The UK's Department of Health is to review the legislation covering the information available to people conceived through egg, sperm or embryo donation. Currently, such children born after the 1990 Human Fertilisation and Embryology Act will be able to enquire if they were conceived through embryo or gamete donation once they reach the age of 18 (or at age 16 if they are planning to marry). But they will not be given any details of the donor involved, unless the law is changed.
The review will consider several options, including allowing 'donor offspring' access to non-identifying information such as hair or eye colour. It will also consider releasing details of the health records and medical history of donors, and giving donors the opportunity to make their name and address available to any future offspring on request. A spokesperson for the Department of Health stressed, however, that any change in the law would not be retrospective.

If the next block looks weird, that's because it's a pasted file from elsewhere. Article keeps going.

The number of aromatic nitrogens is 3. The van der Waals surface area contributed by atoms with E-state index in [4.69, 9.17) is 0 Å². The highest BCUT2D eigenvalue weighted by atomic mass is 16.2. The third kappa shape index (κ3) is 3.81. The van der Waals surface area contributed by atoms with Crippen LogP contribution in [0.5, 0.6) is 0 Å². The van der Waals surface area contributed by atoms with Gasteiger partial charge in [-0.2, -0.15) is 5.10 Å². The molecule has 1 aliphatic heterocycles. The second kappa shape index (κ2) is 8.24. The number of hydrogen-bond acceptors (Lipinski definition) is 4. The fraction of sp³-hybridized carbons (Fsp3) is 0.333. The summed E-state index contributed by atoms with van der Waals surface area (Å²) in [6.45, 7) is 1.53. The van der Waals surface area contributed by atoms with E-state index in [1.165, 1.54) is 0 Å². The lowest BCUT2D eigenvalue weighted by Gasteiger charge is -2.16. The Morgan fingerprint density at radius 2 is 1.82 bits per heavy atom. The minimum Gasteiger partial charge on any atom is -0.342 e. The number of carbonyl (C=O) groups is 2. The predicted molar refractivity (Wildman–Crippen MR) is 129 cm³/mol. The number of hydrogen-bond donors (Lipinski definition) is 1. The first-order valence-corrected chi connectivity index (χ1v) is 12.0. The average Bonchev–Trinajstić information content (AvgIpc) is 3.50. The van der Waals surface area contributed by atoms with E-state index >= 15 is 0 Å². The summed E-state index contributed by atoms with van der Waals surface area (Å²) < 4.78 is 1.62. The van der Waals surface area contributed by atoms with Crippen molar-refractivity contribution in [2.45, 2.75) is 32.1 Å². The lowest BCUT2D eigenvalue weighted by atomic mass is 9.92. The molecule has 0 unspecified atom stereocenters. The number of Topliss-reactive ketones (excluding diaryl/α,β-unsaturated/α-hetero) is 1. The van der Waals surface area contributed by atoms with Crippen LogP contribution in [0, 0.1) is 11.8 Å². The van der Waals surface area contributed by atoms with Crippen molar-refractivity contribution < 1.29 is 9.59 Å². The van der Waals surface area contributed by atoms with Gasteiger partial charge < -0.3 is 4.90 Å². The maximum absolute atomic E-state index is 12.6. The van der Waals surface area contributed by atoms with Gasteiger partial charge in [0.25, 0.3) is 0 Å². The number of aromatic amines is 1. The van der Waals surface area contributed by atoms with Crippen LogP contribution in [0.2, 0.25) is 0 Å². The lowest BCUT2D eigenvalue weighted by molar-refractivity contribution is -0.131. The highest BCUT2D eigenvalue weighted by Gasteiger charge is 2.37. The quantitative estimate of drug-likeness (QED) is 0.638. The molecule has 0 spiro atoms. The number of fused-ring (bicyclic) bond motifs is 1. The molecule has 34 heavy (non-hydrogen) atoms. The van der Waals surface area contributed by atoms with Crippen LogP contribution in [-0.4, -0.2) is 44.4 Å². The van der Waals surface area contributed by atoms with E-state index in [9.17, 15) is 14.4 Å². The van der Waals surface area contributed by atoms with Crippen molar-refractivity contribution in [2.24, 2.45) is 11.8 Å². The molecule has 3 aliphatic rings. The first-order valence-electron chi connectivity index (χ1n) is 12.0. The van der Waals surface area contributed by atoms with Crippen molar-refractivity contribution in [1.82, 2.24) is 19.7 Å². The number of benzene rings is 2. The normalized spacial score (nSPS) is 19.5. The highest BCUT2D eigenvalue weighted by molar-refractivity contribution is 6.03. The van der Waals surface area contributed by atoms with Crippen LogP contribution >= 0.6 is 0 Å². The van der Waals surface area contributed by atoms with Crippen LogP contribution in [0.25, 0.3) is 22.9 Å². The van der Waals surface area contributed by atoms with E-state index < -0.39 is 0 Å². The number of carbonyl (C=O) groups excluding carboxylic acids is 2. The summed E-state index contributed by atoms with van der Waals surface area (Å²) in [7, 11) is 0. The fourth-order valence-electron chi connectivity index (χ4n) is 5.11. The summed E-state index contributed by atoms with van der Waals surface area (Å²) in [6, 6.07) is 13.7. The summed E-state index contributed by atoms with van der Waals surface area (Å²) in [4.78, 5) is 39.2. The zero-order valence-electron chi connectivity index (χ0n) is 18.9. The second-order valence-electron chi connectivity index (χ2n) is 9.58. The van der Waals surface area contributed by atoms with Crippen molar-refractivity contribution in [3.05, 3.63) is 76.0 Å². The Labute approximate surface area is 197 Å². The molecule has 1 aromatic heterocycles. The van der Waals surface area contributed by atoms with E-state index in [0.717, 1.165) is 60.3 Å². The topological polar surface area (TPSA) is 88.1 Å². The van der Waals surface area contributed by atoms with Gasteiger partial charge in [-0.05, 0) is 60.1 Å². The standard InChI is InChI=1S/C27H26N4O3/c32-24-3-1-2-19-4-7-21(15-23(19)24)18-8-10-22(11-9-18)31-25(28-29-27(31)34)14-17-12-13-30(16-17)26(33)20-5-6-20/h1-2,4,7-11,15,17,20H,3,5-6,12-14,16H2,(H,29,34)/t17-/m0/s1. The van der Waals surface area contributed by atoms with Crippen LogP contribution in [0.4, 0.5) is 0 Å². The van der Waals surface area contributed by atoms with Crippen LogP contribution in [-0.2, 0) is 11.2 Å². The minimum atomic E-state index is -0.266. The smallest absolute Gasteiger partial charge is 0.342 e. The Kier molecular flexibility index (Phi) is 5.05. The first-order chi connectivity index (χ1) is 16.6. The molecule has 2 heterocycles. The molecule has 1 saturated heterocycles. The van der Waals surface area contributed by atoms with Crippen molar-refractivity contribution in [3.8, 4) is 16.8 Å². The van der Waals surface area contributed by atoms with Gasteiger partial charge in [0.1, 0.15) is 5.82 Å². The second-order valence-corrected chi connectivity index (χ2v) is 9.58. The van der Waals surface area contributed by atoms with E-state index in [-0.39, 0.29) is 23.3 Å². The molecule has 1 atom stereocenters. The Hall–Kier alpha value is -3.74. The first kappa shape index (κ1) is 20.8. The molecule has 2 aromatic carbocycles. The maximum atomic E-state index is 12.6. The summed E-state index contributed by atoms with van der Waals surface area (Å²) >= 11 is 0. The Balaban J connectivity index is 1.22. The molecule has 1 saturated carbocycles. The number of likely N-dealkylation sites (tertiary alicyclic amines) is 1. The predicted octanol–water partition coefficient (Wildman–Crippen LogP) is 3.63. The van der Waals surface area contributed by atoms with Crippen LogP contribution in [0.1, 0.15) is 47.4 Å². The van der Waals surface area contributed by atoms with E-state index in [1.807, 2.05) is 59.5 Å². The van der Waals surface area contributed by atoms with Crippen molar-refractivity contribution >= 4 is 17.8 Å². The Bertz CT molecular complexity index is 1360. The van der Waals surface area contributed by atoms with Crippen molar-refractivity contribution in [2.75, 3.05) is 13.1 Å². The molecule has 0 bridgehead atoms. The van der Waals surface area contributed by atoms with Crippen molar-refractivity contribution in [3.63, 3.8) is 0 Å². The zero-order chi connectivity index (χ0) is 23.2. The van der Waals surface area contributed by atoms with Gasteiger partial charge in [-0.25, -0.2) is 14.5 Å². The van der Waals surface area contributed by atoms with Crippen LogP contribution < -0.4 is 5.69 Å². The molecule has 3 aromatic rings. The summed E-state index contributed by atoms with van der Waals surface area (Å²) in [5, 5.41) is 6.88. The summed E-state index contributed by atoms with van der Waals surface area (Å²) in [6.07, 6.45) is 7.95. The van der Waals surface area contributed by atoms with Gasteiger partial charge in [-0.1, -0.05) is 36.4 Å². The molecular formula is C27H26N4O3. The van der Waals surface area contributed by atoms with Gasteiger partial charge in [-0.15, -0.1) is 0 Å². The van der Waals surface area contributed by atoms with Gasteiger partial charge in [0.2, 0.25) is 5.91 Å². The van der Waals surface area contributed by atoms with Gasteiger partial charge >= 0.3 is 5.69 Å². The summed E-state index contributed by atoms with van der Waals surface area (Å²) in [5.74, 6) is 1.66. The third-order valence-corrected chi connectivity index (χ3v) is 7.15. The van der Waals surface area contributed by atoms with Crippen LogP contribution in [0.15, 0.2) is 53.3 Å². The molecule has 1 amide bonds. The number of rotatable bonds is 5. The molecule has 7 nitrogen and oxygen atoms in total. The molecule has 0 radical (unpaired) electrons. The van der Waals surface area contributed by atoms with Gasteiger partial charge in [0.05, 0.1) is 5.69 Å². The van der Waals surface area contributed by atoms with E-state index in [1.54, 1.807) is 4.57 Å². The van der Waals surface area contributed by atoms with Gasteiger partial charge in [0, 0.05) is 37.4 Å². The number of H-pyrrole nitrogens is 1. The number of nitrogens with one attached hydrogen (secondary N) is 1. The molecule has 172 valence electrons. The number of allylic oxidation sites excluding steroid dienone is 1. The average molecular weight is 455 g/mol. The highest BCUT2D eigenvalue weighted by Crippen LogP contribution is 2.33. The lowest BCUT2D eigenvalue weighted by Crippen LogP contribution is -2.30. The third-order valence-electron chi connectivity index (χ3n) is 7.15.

The civil rights group Liberty claim that failure to disclose information about donors could breach a child's right to family life, under Article 8 of the new Human Rights Act. But doctors and some infertility support groups are concerned that a loss of anonymity would discourage potential donors: 'The supply of donors would immediately stop if they thought a donor child could walk up to them and say 'Daddy, daddy' and have some claim on them' said Clare Rayner, patron of the National Egg and Embryo Donation Society. But she added that providing details about the donor's medical history was just 'common sense'.